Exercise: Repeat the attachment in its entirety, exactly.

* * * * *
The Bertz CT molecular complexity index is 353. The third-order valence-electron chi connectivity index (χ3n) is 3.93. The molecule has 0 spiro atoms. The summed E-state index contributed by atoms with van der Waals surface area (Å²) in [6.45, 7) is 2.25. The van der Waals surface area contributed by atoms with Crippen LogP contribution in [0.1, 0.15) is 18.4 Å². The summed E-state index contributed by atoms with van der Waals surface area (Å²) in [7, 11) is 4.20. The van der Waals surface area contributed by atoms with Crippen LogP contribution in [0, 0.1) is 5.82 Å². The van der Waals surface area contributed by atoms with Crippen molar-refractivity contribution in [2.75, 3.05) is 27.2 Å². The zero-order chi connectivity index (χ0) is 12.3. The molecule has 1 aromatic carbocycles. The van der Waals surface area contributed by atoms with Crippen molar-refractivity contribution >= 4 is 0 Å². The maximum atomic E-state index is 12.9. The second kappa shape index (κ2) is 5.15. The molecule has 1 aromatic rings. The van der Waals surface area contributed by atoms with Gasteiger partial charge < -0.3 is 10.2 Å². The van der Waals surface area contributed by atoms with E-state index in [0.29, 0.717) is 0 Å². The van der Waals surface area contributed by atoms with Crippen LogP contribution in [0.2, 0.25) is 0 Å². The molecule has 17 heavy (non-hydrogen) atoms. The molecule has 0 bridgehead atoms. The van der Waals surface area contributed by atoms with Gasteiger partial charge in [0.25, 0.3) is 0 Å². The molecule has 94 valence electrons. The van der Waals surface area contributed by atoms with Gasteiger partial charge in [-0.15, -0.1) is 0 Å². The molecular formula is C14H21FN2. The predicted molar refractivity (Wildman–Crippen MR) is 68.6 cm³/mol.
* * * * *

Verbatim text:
The Bertz CT molecular complexity index is 353. The third-order valence-electron chi connectivity index (χ3n) is 3.93. The molecule has 0 spiro atoms. The summed E-state index contributed by atoms with van der Waals surface area (Å²) in [6.45, 7) is 2.25. The van der Waals surface area contributed by atoms with Crippen LogP contribution in [0.1, 0.15) is 18.4 Å². The summed E-state index contributed by atoms with van der Waals surface area (Å²) in [7, 11) is 4.20. The van der Waals surface area contributed by atoms with Crippen LogP contribution in [0, 0.1) is 5.82 Å². The van der Waals surface area contributed by atoms with Crippen molar-refractivity contribution in [2.75, 3.05) is 27.2 Å². The zero-order chi connectivity index (χ0) is 12.3. The molecule has 1 aromatic carbocycles. The van der Waals surface area contributed by atoms with Crippen molar-refractivity contribution >= 4 is 0 Å². The maximum atomic E-state index is 12.9. The second kappa shape index (κ2) is 5.15. The molecule has 1 aromatic rings. The van der Waals surface area contributed by atoms with Gasteiger partial charge < -0.3 is 10.2 Å². The van der Waals surface area contributed by atoms with E-state index in [0.29, 0.717) is 0 Å². The van der Waals surface area contributed by atoms with Crippen LogP contribution in [0.2, 0.25) is 0 Å². The molecule has 17 heavy (non-hydrogen) atoms. The molecule has 0 bridgehead atoms. The van der Waals surface area contributed by atoms with Gasteiger partial charge in [0.25, 0.3) is 0 Å². The molecule has 94 valence electrons. The van der Waals surface area contributed by atoms with Gasteiger partial charge in [-0.15, -0.1) is 0 Å². The molecular formula is C14H21FN2. The predicted molar refractivity (Wildman–Crippen MR) is 68.6 cm³/mol.